Colors of the Morning Sky
By Eric Forrer, illustrated by Lue K. Isaac. McRoy & Blackburn, Publishers, 84 pages, 2017. $25
McRoy & Blackburn, Publishers, located in Ester, has published nothing but Alaska fiction for a quarter century now. One of the many small regional presses in America that focus on small niches in the book market, the company fills the void that exists in Alaskan fiction between self-published dreck and high-end literary novels. They seek out works that offer insight on Alaska from an Alaska perspective. They've published a number of worthy titles, but their latest, "Colors of the Morning Sky," is easily their best.
Set in Southeast Alaska, this novella, wonderfully told by Juneau resident Eric Forrer and beautifully illustrated by Seattle-based artist Lue K. Isaac, brings us the story of an aging fisherman known as the Captain whose private world is upset by his rescue of three young women capsized in a rowboat in Icy Strait. The women are members of a popular rock band, and being their savior brings the Captain a bit of national renown as well as the painful recognition that being an old man means being a young man caught in a body that can't possibly fulfill the wishes of a not-yet-extinguished libido.
Before arriving at the main plot of the story, however, Forrer spends half the book simply setting the stage, and he does so with a vividness that fully captures the dark, wet, forested, isolated and all-too-often obscured majesty of Southeast Alaska.
Writing in the first person, Forrer's Captain tells us that "Southeast Alaska is a country that is all islands and channels, nooks and crannies, bits and pieces … Winter snows come from the north, summer rains come from the south, clear skies and sunshine come from the west. Nothing at all worth talking about comes from the east, which is mostly a source of lousy weather, bad rumors and dismal politics. The islands of the country are covered with a dark green forest. It is a masterpiece of tangles and open meadows, huge trees that sweep the sky and low brush that guards the paths and hides the animals. The forest sweeps over the cliffs and ridges, rolls up the valleys and stands right down to the very edge of the salt water. It presides like a sentinel over the land."
It is a land apart, not even seeing itself a part of Alaska, although the state's government convenes there.
The Captain tells his story of growing up in a remote fishing village without a clear idea of his own ancestry. A totem pole he stumbles upon as a young boy offers more of a past than his parents, though it isn't his past.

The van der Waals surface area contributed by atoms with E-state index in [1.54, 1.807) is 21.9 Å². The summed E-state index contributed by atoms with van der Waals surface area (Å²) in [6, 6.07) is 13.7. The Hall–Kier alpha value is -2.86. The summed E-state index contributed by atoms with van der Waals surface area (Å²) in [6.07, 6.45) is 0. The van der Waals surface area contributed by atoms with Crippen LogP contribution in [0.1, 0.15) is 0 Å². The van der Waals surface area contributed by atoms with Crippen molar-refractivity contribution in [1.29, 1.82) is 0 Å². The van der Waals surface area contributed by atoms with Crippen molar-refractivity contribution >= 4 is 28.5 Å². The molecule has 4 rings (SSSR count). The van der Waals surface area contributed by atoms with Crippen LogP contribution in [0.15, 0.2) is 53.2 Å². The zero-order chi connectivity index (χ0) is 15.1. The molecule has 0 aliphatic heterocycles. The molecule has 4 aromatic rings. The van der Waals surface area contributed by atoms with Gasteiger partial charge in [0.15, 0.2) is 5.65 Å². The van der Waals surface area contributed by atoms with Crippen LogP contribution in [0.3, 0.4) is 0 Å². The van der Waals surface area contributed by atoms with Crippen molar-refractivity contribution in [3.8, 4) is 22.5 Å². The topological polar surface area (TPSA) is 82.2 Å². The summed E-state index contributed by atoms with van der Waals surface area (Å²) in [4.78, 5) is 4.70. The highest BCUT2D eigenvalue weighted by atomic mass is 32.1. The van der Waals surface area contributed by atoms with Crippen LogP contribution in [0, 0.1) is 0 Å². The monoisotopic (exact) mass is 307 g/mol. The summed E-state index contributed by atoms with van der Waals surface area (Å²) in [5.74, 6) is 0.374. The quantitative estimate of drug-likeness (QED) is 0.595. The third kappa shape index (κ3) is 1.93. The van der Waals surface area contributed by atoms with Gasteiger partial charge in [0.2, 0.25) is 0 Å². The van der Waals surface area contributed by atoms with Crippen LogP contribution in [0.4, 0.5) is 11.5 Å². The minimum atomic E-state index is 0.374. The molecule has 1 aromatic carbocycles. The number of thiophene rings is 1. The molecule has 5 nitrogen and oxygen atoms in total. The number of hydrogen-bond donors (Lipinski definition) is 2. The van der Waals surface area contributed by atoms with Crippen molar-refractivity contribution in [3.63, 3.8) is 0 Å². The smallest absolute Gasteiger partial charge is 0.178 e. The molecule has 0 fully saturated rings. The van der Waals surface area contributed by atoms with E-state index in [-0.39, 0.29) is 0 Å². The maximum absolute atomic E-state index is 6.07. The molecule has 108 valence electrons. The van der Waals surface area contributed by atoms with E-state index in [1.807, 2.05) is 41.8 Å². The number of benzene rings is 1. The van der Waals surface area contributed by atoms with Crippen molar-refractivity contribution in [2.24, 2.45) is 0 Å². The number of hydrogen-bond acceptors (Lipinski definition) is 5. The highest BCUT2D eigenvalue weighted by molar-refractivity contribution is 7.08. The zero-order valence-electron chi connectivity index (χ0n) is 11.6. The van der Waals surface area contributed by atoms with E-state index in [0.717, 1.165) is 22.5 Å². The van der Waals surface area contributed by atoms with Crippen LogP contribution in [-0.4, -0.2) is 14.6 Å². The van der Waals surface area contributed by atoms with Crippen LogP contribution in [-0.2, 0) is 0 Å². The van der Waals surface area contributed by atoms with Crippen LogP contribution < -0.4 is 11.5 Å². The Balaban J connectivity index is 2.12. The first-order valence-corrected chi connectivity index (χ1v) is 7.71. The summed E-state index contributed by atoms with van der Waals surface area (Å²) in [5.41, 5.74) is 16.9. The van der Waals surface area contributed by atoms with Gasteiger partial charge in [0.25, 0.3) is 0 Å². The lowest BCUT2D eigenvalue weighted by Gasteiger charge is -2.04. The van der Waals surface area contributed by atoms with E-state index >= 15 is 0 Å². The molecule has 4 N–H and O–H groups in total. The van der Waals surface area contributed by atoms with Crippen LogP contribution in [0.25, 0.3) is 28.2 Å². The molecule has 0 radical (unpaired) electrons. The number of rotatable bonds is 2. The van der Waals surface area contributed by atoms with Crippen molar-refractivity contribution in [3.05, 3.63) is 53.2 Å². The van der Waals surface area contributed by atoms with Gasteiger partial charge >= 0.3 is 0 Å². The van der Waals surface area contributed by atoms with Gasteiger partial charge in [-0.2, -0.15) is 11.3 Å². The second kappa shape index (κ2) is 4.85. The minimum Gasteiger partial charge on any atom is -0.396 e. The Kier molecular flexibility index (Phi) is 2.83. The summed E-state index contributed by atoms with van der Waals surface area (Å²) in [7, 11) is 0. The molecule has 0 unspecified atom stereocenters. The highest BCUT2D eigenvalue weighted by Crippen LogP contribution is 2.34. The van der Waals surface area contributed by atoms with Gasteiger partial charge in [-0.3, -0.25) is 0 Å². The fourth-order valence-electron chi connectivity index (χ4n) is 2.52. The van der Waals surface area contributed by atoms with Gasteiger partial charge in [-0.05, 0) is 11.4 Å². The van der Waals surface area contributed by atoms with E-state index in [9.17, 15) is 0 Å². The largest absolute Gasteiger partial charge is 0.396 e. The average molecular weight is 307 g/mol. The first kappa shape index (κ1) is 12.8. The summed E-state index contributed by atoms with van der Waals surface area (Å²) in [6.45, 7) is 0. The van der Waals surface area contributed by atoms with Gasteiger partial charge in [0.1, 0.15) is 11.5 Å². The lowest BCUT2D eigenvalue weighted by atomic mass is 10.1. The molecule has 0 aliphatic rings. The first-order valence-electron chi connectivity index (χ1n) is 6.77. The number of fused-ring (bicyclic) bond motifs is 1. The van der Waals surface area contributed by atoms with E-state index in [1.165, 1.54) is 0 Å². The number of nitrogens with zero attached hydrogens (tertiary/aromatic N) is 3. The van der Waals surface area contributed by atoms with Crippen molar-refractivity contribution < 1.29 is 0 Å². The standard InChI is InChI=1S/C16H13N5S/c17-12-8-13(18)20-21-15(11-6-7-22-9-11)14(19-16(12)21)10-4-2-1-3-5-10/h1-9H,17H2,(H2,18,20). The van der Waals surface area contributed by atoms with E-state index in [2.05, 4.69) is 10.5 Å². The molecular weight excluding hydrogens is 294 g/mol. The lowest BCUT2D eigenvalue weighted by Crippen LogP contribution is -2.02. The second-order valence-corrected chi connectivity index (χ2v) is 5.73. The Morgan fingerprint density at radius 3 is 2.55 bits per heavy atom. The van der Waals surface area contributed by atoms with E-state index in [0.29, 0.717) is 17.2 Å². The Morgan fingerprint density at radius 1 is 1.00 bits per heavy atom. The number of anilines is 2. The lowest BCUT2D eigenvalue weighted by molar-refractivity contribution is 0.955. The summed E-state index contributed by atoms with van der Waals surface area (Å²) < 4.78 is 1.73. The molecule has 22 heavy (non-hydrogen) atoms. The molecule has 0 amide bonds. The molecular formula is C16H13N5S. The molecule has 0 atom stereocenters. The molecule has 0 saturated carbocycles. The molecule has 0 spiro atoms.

With no secondary school in his village, the Captain moves to Juneau for junior high and high school while his father for the most part moves out of his life. He quits school and becomes a fisherman because that is what is on offer. He also becomes an avid reader, an avocation that connects him to the world beyond but robs him of ever being fully at home in the place he dwells. "I developed the habit over the years of having arguments with God," he tells us on page two. And so he will.
In keeping with McRoy and Blackburn's goal of offering stories that tell us about Alaska, Forrer's long rambling account of the Captain's early days as a fisherman lends insight into the nature of that work. The Captain also reminisces about Juneau in the days when it was still a working class town, where making room for minor vices such as an unopposed prostitution district helped maintain social stability. This part of the book, as well as the earlier passages about the Captain's childhood village, bring to life a Southeast Alaska now entirely gone thanks to moral guardians and the arrival of television and the internet.
The Captain eventually buys a long-liner fishing vessel named Raven Walks and hires a crew of two. One is a gentle behemoth of a man dubbed Babe the Blue Ox, the other George, who proves to be gay, and who in the world of fishermen where everyone has a nickname, becomes Gloria. Owing partly to his considerable skills, however, he is fully accepted as one of the trio of semi-outcasts. He pulls more than his weight, a far more important trait than his sexuality.
The three are out in Icy Strait in September when they spot the three women and retrieve them from the water and certain death. The richly detailed rescue scene is tense, but Forrer doesn't overdo it. He's a skilled minimalist with his writing. Every detail counts and nothing extraneous is added.
The women make up a rock band named Little Eva, also the name of the lead singer, and when the Captain goes to visit them in the hospital, he can't help but be smitten. The remainder of the book follows the friendship that emerges from this unexpected incident, and the Captain's need to confront his age – well past 70 – and the impossibility of acting on feelings that the young man inside him can't suppress. It's a story of the inevitable loss that accompanies age.
A word must be added for Isaac's artwork, which is scattered throughout this book. She's spent considerable time in the north, and her oil paintings perfectly evoke the damp pastels of Southeast Alaska. Elsewhere, her pen and watercolor depictions of action scenes are lively, while her conté drawings of the women capture the contours of the human body. Her skills are diverse and impressive.
The book itself is handsomely laid out on large pages with quality paper. Its assembly matches the excellence of the writing and art and welcomes the reader to spend time with it. This fusion of place-based writing and art is the sort of thing a small regional publisher like McRoy & Blackburn is perfectly suited for. A handmade in Alaska book that reminds us of how this place we live in forms the people we are.